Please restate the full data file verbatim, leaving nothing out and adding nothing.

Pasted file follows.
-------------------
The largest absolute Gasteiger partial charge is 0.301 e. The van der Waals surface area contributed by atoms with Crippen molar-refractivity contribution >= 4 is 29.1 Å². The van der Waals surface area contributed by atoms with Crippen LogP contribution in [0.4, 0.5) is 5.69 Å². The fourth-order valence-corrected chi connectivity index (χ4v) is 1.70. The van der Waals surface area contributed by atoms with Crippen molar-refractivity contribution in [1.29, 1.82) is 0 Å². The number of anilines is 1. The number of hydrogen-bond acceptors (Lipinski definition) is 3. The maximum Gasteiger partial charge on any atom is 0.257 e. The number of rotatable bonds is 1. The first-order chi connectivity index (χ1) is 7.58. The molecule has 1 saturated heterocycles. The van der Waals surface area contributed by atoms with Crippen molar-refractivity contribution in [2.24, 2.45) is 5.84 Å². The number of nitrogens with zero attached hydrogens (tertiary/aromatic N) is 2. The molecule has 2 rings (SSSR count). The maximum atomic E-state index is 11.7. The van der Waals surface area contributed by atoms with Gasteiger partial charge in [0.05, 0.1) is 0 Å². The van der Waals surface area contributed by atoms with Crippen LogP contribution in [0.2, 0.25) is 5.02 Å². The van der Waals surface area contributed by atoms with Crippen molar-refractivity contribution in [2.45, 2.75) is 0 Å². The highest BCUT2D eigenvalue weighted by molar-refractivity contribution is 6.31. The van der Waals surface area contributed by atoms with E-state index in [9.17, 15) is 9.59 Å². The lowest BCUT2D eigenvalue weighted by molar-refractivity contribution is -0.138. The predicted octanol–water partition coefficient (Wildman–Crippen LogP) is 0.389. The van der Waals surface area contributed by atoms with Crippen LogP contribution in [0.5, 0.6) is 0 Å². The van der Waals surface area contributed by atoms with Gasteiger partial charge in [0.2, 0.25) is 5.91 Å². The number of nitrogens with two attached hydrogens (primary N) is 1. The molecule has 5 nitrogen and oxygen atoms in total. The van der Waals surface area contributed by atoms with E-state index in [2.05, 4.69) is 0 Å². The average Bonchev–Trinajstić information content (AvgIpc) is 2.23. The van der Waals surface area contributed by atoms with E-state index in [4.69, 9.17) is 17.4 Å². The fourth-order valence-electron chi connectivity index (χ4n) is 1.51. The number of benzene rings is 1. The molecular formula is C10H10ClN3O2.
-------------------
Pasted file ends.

The largest absolute Gasteiger partial charge is 0.301 e. The van der Waals surface area contributed by atoms with Crippen molar-refractivity contribution >= 4 is 29.1 Å². The van der Waals surface area contributed by atoms with Crippen LogP contribution in [0.4, 0.5) is 5.69 Å². The fourth-order valence-corrected chi connectivity index (χ4v) is 1.70. The van der Waals surface area contributed by atoms with Crippen molar-refractivity contribution in [1.29, 1.82) is 0 Å². The number of anilines is 1. The number of hydrogen-bond acceptors (Lipinski definition) is 3. The maximum Gasteiger partial charge on any atom is 0.257 e. The number of rotatable bonds is 1. The first-order chi connectivity index (χ1) is 7.58. The molecule has 1 saturated heterocycles. The van der Waals surface area contributed by atoms with Crippen molar-refractivity contribution in [2.24, 2.45) is 5.84 Å². The number of nitrogens with zero attached hydrogens (tertiary/aromatic N) is 2. The molecule has 2 rings (SSSR count). The maximum atomic E-state index is 11.7. The van der Waals surface area contributed by atoms with Gasteiger partial charge in [0.05, 0.1) is 0 Å². The van der Waals surface area contributed by atoms with Crippen LogP contribution in [0.2, 0.25) is 5.02 Å². The van der Waals surface area contributed by atoms with Crippen molar-refractivity contribution in [2.45, 2.75) is 0 Å². The highest BCUT2D eigenvalue weighted by molar-refractivity contribution is 6.31. The van der Waals surface area contributed by atoms with E-state index in [9.17, 15) is 9.59 Å². The lowest BCUT2D eigenvalue weighted by molar-refractivity contribution is -0.138. The predicted octanol–water partition coefficient (Wildman–Crippen LogP) is 0.389. The van der Waals surface area contributed by atoms with Crippen LogP contribution in [0.5, 0.6) is 0 Å². The van der Waals surface area contributed by atoms with Gasteiger partial charge in [0.2, 0.25) is 5.91 Å². The number of nitrogens with two attached hydrogens (primary N) is 1. The molecule has 5 nitrogen and oxygen atoms in total. The van der Waals surface area contributed by atoms with E-state index in [2.05, 4.69) is 0 Å². The average Bonchev–Trinajstić information content (AvgIpc) is 2.23. The van der Waals surface area contributed by atoms with E-state index in [4.69, 9.17) is 17.4 Å². The fourth-order valence-electron chi connectivity index (χ4n) is 1.51. The number of benzene rings is 1. The molecular formula is C10H10ClN3O2.